This book is a well-written, coherent and detailed account of Tru Spencer’s personal experience of three rounds of IVF. Fortunately, the third round was successful, resulting in the birth of healthy twins. (I don’t think that’s a plot spoiler as it’s already in the title and blurb!)
The author says she is a very private person, so it must have taken huge courage to share such personal information with the world at large, and utter conviction to get out there and promote it – especially now that she has her hands full with raising twins!
Personal, Not Medical
It must be stressed this is a personal account by a non-medical person and only conveys what were the right decisions for the author – e.g. switching clinics and methods part-way through her journey, and going private, but even so, it would be a compelling and invaluable read for anyone considering or undergoing IVF themselves. It would also be a helpful source of inside information for anyone with friends or relations going through the treatment, who wants to know more about it (and how to be supportive) but is nervous of intruding on their privacy by asking questions about it.
A Demanding Medical Process
Tru’s story makes it very clear that IVF is not just an incredibly complex medical procedure that takes over your whole life for months or even years at a time, but is also a huge strain on the would-be mother and father, physically, emotionally and mentally. Tru was one of the lucky ones – IVF gave her the family that she yearned for. Many are not so fortunate. Tru makes it clear that this very expensive treatment is not a guaranteed fix – it would have been entirely possible for this story to have ended in continuing childlessness. That would have been an even harder book to write.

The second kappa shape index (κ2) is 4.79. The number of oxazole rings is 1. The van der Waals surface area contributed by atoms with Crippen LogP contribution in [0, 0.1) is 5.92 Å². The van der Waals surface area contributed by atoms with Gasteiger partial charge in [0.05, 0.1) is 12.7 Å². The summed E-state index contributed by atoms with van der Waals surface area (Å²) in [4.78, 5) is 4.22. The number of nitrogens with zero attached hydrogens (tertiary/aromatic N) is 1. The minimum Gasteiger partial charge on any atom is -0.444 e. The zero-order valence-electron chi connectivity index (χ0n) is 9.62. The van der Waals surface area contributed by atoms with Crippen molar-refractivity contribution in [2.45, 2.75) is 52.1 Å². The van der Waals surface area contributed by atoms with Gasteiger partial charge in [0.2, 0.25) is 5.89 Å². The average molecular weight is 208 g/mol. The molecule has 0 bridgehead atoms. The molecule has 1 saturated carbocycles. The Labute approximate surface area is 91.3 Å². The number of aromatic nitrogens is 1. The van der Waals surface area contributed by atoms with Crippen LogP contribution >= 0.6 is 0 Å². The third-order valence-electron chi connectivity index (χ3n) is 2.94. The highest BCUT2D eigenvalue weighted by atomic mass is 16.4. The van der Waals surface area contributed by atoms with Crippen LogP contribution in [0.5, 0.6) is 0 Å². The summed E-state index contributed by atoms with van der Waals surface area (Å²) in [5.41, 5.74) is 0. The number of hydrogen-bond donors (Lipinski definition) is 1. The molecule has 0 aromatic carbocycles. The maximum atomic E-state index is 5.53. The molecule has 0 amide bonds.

Who Should Read It
If you are contemplating undergoing IVF, or know someone who is, I recommend that you read this book first, to decide whether you or they have the stamina for it – and to be clear that there is absolutely no shame in deciding that this highly interventional process is not for you.
I’d also recommend it for medical staff working in this field, to help them understand more clearly exactly what it feels like, physically, mentally and emotionally, to be the patient – something that’s too easy to forget, as with any medical procedure, when administering it is simply your job and your daily routine.
An Optimistic Touch
By the way, I love the fact that this book has a light, pretty, non-threatening, non-medical cover in the colours of sugared almonds – it’s almost like a recommended decorating theme for the nursery. A nice, optimistic, gentle touch. I wish Tru Spencer and her family all the best – they’ve earned it.
Tru’s book is published by SilverWood Books – find out more on their website here.